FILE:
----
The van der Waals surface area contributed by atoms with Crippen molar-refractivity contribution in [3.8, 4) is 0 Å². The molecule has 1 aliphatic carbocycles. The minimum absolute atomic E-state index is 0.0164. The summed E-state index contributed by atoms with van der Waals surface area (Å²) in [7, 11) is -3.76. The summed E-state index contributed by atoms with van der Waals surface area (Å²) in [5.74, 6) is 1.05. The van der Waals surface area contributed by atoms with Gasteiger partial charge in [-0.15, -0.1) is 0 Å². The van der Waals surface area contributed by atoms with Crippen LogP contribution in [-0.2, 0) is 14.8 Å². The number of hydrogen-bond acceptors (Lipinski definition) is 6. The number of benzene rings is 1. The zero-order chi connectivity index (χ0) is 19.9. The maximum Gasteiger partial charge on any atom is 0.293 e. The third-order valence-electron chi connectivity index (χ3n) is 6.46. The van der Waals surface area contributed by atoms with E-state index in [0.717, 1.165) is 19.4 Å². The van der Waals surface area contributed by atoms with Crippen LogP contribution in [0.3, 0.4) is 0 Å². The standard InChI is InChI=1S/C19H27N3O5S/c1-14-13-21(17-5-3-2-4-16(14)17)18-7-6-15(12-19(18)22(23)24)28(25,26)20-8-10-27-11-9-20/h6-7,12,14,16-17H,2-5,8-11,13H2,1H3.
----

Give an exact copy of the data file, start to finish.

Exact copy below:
The van der Waals surface area contributed by atoms with Crippen molar-refractivity contribution in [3.8, 4) is 0 Å². The molecule has 1 aliphatic carbocycles. The minimum absolute atomic E-state index is 0.0164. The summed E-state index contributed by atoms with van der Waals surface area (Å²) in [7, 11) is -3.76. The summed E-state index contributed by atoms with van der Waals surface area (Å²) in [5.74, 6) is 1.05. The van der Waals surface area contributed by atoms with Gasteiger partial charge in [-0.15, -0.1) is 0 Å². The van der Waals surface area contributed by atoms with Crippen LogP contribution in [-0.2, 0) is 14.8 Å². The number of hydrogen-bond acceptors (Lipinski definition) is 6. The number of benzene rings is 1. The zero-order chi connectivity index (χ0) is 19.9. The maximum Gasteiger partial charge on any atom is 0.293 e. The third-order valence-electron chi connectivity index (χ3n) is 6.46. The van der Waals surface area contributed by atoms with E-state index in [0.717, 1.165) is 19.4 Å². The van der Waals surface area contributed by atoms with Crippen LogP contribution in [0.3, 0.4) is 0 Å². The standard InChI is InChI=1S/C19H27N3O5S/c1-14-13-21(17-5-3-2-4-16(14)17)18-7-6-15(12-19(18)22(23)24)28(25,26)20-8-10-27-11-9-20/h6-7,12,14,16-17H,2-5,8-11,13H2,1H3.